Consumers attack Boots over lower doses in its supplements
By Nicole Martin
(Filed: 05/02/2005)

Britain's largest chemist was accused yesterday of "watering down" its vitamin and mineral supplements without clearly warning its customers.

The evidence is already on its shelves. Boots admitted last night that it had lowered the dose of some of its most popular own brands and removed or substituted some nutrients.

The changes come ahead of a European directive that will ban the sale of more than 300 vitamins and minerals in Britain from August.

Health campaigners, including the actress Jenny Seagrove, attacked the move as irresponsible. They are disappointed that the chemist supports the directive, which, they claim, poses a threat to the 21 million Britons who use supplements.

"I am very disappointed," said Seagrove. "People buy vitamin and mineral supplements in good faith without always examining the labelling to check for changes. Boots had a duty to let them know they were re-formulating the products.

"The whole thing is rather short-termist anyway. Once people realise that the products aren't as efficient, they will stop buying them."

Boots said it had altered the packaging of its supplements to alert customers to the changes.

The directive, designed to harmonise the sale of vitamin and mineral supplements across the European Union, contains a list of approved nutrients that can be sold in Europe and excludes more than 300 items currently available in Britain.

Examples of nutrients not on the list include boron, sulphur and vanadium, commonly used in multi-vitamin supplements.

Manufacturers who submit a dossier by July proving the safety and efficacy of the banned ingredients will be allowed to continue selling their supplements.

Paul Suggett, the head of vitamin development at Boots, said the chemist had acted "in a timely fashion" to ensure that its products complied with the directive. "When we re-formulated products we also changed the packaging and gave them a new look so customers could see they had been changed," he said.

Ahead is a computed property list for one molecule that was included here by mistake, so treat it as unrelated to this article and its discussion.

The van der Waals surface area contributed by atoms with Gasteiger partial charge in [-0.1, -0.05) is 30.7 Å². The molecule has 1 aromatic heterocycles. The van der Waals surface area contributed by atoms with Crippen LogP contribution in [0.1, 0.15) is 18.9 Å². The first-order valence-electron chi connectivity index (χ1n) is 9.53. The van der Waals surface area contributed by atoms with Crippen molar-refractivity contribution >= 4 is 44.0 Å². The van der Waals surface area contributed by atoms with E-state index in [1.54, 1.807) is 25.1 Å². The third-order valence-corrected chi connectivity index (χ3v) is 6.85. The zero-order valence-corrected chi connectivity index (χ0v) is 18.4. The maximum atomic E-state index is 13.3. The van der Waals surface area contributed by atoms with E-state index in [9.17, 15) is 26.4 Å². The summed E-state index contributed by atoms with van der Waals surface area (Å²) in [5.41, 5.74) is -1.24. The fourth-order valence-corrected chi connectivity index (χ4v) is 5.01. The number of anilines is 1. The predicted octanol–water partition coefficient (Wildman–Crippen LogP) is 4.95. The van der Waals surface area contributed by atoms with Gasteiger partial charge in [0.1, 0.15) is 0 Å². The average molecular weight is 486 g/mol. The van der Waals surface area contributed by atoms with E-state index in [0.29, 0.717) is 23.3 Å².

"We took the view that, since not enough evidence was available to support the necessity of either boron or vanadium supplementation, we should no longer continue to include them in our multi-vitamin product."

Boots has also changed the doses of certain vitamins to comply with the part of the directive that sets upper limits and is expected to come in next year.

For example, the chemist has changed levels of beta-carotene from 15mg to 7mg, and altered the labelling on Vitamin C Effervescent 1000mg from "take 1-2 daily" to "take 1 daily".

Sue Croft, of Consumers for Health Choice, a European consumer lobby group, said the directive would seriously undermine the right of people to choose the way they protected their health. "It will force many to resort to unregulated and sometimes suspect sources on the internet to buy the supplements of their choice," she said.

Dr Robert Verkerk, executive director of the Alliance for Natural Health, which is campaigning against the legislation, said: "The nutrients under threat by the ban are not only safe but beneficial in promoting optimum health in many millions of people. This ban should be overturned."